When speaking to a contractor or even your neighbours, you might hear the words “orangery” and “conservatory” when describing the room that extends your house out into your garden. In fact, some people might even hear them so often that they’ll assume they’re both two different words for the same thing–but that’s actually not true.
Orangeries and conservatories are actually two completely different things, and in this article, we’re going to be taking a look at the differences between the two so that you know what to ask for when you speak to your contractors.
What’s an Orangery?
The term “orangery” actually goes quite far back. Between the 17th and 19th century, an orangery was similar to a greenhouse extension that was used for growing citrus trees. The orangery protected the citrus trees from the harsh English weather and helped them survive throughout the winter. As time went on, the citrus fruits became cheaper and more readily available, so it was instead used to nurture different types of exotic plants.
What’s a Conservatory?
Conservatories are thought to have been created from the original orangery, but instead of growing and protecting citrus, they were used for herbs, shrubs and other plants. They used glass ceilings instead to give the plants more light, and the conservatory was constructed in a way to allow the plants to grow faster instead of just protecting them from the weather. Conservatories were also built as attachments to the home instead of the possibility of being detached like an orangery. This lead to the idea that conservatories weren’t just for growing plants, but could also be treated as an extension to the home.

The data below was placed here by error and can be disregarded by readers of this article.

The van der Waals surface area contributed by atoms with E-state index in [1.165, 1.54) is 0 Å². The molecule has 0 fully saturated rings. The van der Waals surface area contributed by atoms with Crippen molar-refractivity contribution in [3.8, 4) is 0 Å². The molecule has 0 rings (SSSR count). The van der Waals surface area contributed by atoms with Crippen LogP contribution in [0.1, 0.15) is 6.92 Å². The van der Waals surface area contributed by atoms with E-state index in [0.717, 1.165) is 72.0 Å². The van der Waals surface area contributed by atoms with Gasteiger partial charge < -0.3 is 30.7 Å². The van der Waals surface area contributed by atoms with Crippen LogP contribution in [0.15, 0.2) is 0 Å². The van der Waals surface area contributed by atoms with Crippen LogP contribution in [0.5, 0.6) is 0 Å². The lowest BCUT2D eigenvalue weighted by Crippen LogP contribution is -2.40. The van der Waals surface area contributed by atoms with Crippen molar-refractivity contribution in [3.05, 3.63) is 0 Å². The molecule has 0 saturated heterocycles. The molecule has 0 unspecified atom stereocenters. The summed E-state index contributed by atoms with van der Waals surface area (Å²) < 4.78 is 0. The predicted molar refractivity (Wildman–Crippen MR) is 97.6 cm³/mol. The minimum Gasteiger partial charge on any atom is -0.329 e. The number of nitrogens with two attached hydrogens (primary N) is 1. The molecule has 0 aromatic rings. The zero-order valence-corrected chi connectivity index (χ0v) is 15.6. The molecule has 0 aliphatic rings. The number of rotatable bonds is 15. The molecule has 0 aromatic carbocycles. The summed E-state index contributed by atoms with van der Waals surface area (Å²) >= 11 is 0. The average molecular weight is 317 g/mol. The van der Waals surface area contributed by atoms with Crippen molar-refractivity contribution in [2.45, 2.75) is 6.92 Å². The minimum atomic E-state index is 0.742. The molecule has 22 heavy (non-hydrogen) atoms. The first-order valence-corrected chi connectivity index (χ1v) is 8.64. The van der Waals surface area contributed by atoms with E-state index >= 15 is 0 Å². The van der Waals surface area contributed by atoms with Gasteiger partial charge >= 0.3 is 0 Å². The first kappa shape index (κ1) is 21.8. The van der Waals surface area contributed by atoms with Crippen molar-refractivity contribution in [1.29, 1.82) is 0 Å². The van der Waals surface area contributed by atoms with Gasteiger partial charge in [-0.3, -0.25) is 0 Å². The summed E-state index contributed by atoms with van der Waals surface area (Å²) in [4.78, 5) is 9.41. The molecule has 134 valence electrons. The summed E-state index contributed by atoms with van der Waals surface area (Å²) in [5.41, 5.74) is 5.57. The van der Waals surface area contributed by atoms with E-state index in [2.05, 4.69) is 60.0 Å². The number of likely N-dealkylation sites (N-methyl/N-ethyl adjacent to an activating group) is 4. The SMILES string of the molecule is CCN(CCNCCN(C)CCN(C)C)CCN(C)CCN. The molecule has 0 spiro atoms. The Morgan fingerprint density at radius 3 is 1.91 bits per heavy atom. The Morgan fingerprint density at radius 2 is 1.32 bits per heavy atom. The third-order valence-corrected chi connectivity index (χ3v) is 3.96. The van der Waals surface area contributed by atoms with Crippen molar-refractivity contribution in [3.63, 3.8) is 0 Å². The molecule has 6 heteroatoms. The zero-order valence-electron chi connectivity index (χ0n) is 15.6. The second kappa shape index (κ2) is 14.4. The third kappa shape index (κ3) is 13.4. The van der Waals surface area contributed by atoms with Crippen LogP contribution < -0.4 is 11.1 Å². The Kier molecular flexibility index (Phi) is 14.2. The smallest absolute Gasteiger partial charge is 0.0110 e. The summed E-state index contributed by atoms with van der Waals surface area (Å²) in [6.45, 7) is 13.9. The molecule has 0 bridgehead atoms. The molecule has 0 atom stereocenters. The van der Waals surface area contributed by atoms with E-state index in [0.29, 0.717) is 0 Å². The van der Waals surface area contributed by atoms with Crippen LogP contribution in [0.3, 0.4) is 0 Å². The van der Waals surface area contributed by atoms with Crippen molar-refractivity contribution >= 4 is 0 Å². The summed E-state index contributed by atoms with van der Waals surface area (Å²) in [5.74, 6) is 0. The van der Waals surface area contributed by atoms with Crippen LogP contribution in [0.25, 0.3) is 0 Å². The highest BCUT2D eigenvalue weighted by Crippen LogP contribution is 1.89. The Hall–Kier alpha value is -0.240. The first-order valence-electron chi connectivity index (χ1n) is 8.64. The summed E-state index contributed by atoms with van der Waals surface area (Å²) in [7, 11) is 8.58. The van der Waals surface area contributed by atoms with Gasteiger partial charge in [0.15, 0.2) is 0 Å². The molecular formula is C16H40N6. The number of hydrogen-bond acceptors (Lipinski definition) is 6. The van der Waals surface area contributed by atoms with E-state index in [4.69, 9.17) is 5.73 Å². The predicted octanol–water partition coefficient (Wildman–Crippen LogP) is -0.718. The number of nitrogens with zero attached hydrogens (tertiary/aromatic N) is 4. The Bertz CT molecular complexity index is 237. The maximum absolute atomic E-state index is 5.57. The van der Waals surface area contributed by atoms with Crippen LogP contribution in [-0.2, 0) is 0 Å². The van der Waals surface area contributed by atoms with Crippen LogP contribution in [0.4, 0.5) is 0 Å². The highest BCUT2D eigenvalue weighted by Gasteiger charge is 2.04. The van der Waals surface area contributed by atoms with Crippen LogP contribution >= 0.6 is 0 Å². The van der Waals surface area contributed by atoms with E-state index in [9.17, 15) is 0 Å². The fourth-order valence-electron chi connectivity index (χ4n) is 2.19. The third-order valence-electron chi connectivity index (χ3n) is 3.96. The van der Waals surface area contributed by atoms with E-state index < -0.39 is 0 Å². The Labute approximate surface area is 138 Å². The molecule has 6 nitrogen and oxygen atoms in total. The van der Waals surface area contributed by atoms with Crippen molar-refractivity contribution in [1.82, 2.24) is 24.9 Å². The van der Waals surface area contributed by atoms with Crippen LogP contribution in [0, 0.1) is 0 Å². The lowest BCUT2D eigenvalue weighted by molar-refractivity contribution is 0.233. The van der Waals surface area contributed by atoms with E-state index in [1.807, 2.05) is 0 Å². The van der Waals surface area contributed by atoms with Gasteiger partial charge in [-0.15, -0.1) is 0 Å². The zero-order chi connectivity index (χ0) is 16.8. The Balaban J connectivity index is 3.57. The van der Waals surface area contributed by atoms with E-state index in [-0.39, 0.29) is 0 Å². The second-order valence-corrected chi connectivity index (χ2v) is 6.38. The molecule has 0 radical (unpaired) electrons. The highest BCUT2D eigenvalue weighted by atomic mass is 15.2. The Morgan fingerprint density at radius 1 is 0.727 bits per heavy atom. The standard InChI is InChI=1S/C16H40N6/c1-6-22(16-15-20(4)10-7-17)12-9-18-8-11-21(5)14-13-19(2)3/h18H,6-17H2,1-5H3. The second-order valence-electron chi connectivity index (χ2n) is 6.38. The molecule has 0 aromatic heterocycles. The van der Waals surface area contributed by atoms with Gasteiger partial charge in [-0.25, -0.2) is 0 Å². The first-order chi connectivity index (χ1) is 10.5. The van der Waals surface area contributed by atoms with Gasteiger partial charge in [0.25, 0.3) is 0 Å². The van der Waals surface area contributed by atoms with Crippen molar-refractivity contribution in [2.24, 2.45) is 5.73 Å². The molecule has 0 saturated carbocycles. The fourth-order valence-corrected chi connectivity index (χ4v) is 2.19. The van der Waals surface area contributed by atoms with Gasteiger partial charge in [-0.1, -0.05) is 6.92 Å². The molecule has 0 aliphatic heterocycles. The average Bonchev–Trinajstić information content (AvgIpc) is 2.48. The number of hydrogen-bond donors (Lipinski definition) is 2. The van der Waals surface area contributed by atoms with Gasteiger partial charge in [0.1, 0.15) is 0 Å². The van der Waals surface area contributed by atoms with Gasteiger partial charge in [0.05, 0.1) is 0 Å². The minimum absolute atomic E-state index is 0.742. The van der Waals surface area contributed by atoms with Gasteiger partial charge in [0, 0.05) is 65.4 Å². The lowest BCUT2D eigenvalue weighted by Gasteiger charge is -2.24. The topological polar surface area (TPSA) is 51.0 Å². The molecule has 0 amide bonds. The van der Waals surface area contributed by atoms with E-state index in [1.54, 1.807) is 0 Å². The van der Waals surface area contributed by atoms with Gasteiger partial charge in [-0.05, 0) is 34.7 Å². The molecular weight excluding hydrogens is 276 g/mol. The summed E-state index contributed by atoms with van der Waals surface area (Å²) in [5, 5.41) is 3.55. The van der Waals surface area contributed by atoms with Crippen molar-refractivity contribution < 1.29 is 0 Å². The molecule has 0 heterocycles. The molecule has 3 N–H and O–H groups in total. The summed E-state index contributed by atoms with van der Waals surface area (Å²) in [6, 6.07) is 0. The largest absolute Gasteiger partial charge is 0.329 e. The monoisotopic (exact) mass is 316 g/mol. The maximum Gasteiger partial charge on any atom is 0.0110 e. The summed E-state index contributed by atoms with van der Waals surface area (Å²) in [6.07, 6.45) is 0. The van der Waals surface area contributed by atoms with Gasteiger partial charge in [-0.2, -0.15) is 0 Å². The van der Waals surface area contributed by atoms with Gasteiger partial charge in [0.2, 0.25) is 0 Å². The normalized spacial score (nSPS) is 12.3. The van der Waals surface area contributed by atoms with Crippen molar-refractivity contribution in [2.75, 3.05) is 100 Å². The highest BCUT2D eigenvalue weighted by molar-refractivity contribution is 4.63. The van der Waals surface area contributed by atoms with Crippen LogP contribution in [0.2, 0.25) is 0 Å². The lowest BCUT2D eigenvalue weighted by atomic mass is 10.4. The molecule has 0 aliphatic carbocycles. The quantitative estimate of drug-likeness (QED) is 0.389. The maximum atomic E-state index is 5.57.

As already mentioned, conservatories typically have a full glass roof. In addition, they always act as an extension to the home, meaning they share similar designs to the home itself. This means the decor inside a conservatory will complement the rest of the home, carpets or laminate flooring will extend into the conservatory and it will feel much like an extra room. Conservatories also take a lot less brickwork and are usually constructed from other materials. Their main focus is to act as an extension to the home that allows you to embrace the nature in your garden while staying indoors.
Orangeries, on the other hand, are generally different from the rest of the home. They often involve brickwork, use larger windows than a conservatory, and will typically have a skylight as opposed to a full glass roof. This means less overall light in the orangery during the day, but it’s enhanced with lighting fixtures, unlike most conservatories. Their solid roof typically means that they’ll take more work, but it also gives it a sense of luxury in terms of private spaces and extensions that you can build on your home.
We’re specialists in both conservatories and orangeries here in Colchester, Essex. It’s a beautiful place where many homes have wonderful gardens and plenty of extra space to build an extension to the home. So whether you go for the luxury orangery or a more open conservatory, we can help with your extension plans. Contact us and a specialist will be in touch to see how we can help you.